By the time Walton called time out at 9:40 of the first half, he had outscored Louisville 16-14 by himself and UCLA led 20-14. Though the Cards were behind by only eight at the half, the closest any team had come to the Bruins in the first 20 minutes all season, they had to know it was hopeless. Nine times they had beaten the press to earn a two-on-one situation against Walton and an open shot from the corner; nine times they had missed. So it goes.
Louisville, in frustration, became quite physical with Walton and several heated exchanges took place. At one point Mike Lawhon, who was to miss all seven of his floor shots but sneak in some nice fist shots on Walton's body, yelled at the redhead, "You big crybaby. What a candy you are."
Walton rocked and fumed on the free-throw line. "These two are for you," he snarled at Lawhon as he rammed in the free throws. "And I'll see you after the game."
With the aid of Larry Farmer's 15 second-half points, UCLA ran out the string as Walton finished with 33 points and 21 rebounds. Vilcheck and Thomas, both of whom fouled out, were beaten but not cordial. "Walton is strong, but you can't touch him," said Vilcheck. "The officials put him in a cage. He cries a lot, constantly, and he's too good a man to do that."
Both at Los Angeles last week and at Provo, Utah in the regional championships the week before there were accusations by many objective authorities that Walton did protest overmuch and that he was "protected" by the referees. Long Beach ranted against him in the West Regional. So did Louisville in the semifinals. And in the final against Florida State there was evidence that the 6'11" sophomore got the better of the officiating early in the game.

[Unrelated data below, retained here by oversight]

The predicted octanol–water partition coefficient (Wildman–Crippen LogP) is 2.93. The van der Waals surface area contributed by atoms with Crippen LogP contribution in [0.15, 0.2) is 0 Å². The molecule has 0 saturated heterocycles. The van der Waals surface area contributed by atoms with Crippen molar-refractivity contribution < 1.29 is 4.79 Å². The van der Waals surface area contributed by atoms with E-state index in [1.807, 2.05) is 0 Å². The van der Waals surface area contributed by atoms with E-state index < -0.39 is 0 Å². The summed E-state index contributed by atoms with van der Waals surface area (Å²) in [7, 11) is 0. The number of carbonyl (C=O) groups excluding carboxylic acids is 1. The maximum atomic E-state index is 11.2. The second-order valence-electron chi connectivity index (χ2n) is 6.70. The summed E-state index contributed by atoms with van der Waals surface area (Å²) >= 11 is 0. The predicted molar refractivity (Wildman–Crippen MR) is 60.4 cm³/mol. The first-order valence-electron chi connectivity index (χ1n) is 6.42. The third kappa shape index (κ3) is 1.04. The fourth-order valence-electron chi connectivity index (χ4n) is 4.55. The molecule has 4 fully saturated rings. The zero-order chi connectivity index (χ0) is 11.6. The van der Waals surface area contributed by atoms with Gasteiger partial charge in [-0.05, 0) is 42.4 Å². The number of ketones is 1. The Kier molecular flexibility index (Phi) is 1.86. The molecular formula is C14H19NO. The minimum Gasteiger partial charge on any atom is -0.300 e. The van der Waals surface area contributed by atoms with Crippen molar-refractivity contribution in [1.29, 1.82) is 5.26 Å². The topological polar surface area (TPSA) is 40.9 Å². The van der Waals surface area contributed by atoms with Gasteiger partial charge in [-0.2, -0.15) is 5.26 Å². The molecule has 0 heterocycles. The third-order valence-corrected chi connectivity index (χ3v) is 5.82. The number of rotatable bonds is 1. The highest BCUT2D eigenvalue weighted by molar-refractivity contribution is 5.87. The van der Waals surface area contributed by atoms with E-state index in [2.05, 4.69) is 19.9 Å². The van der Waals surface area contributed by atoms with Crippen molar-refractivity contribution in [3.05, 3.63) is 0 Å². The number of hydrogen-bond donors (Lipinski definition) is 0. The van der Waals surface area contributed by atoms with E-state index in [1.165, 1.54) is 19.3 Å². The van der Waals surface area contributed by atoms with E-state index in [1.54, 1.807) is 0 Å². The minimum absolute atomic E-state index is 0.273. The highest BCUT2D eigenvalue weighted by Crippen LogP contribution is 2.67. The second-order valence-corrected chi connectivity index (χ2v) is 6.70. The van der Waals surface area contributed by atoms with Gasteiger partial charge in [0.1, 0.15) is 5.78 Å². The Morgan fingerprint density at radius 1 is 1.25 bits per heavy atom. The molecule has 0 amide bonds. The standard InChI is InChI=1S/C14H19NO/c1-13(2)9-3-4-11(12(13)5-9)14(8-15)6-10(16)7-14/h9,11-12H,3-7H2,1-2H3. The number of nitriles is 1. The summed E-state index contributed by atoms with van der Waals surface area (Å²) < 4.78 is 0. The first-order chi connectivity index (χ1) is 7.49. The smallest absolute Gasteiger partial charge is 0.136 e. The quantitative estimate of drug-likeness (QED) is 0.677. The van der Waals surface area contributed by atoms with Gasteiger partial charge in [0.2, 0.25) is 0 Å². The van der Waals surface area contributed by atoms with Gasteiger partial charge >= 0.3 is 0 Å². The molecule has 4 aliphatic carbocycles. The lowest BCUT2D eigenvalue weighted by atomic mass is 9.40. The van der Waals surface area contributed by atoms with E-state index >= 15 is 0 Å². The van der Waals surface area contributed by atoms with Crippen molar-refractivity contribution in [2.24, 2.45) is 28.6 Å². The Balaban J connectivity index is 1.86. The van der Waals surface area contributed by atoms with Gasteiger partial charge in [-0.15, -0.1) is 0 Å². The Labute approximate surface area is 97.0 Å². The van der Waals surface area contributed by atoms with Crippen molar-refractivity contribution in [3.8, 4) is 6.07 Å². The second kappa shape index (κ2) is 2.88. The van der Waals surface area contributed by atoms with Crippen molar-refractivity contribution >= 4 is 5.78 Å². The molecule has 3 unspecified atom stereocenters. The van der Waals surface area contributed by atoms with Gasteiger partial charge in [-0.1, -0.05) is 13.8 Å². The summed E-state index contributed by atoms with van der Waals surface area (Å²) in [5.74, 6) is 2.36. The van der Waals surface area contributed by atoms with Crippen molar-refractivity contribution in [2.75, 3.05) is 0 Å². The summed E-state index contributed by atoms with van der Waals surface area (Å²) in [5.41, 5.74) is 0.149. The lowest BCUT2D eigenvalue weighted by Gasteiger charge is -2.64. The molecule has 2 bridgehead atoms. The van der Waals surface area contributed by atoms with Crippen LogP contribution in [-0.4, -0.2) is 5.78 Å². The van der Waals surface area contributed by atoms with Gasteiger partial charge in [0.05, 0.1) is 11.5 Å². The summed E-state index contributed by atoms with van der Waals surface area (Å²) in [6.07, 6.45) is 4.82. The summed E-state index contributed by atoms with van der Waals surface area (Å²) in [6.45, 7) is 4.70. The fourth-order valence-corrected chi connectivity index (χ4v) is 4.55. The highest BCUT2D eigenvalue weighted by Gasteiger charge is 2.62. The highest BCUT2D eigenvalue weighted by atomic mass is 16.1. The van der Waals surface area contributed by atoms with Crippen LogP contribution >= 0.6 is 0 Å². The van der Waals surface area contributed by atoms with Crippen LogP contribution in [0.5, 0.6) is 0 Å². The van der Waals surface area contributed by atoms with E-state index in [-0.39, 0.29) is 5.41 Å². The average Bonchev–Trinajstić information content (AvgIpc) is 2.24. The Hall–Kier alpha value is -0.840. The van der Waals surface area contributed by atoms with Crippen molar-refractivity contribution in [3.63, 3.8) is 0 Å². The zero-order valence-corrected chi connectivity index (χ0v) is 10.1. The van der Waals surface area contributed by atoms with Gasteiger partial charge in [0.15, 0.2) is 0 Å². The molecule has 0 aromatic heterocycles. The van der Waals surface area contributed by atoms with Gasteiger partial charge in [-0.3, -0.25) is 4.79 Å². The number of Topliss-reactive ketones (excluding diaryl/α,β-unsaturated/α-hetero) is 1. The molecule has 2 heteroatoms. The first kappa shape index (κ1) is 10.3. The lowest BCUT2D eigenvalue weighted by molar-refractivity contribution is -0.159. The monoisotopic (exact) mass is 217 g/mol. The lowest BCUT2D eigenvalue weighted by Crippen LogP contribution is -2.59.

Walton is too domineering a player to complain about rough play as much as he does, but this, hopefully, is a trait of youth and easily corrected. The only cage around him is the one set up by UCLA officials, who have been accused before of creating a paranoiac feeling among the Bruins toward the outside world. Walton would not respond to the "crybaby" charges.
For North Carolina Coach Dean Smith, it was another finals week to weep over. He did everything possible to keep his players' minds on the semifinal game against Florida State and not have them looking ahead to UCLA. The No. 2-ranked Tar Heels practiced at Pepperdine instead of the Sports Arena. (Not even Pepperdine plays at Pepperdine.) They kept their watches set on Eastern Standard Time. They ate the right foods, drank plenty of liquids and wore nice blue blazers—only to be ripped apart by a case of Petty larceny.
"We live on quickness but Florida State is quicker," a concerned Smith said before the game. "Mr. Petty goes beep-beep and it's all over."
How true. Otto(mobile) Petty, all 5'7" of him, entered the game for the Seminoles midway in the first half and North Carolina never even heard the beep-beep. A wisp of a player who zips in and out of graffic as his nickname suggests, Otto went into high gear immediately. He took his tall and speedy teammates from a one-point lead to a 45-32 halftime margin as the Heels tottered into their traditional NCAA collapse.
When Petty wasn't deflating the Carolina pressure defense, he was feeding Ron King and Reggie Royals for points. Florida State soon led by an astounding 23 of them.
Suddenly Carolina woke up and turned things around. Robert McAdoo, who played the game of his life, started the rally only to foul out on a curious pushing call when he had bodies ail over his back. Still the Tar Heels came on with Dennis Wuycik throwing them in from his socks.
They came to 70-65 before Florida State's Durham called time with 5:13 left to switch his Seminoles into a zone. Against this strategy Carolina had four different chances to cut the lead some more but blew every one. When Kim Huband, the team's best outside shooter, came off the bench to take an open 15-footer and hit only oxygen, the Tar Heels were finally dead by 79-75.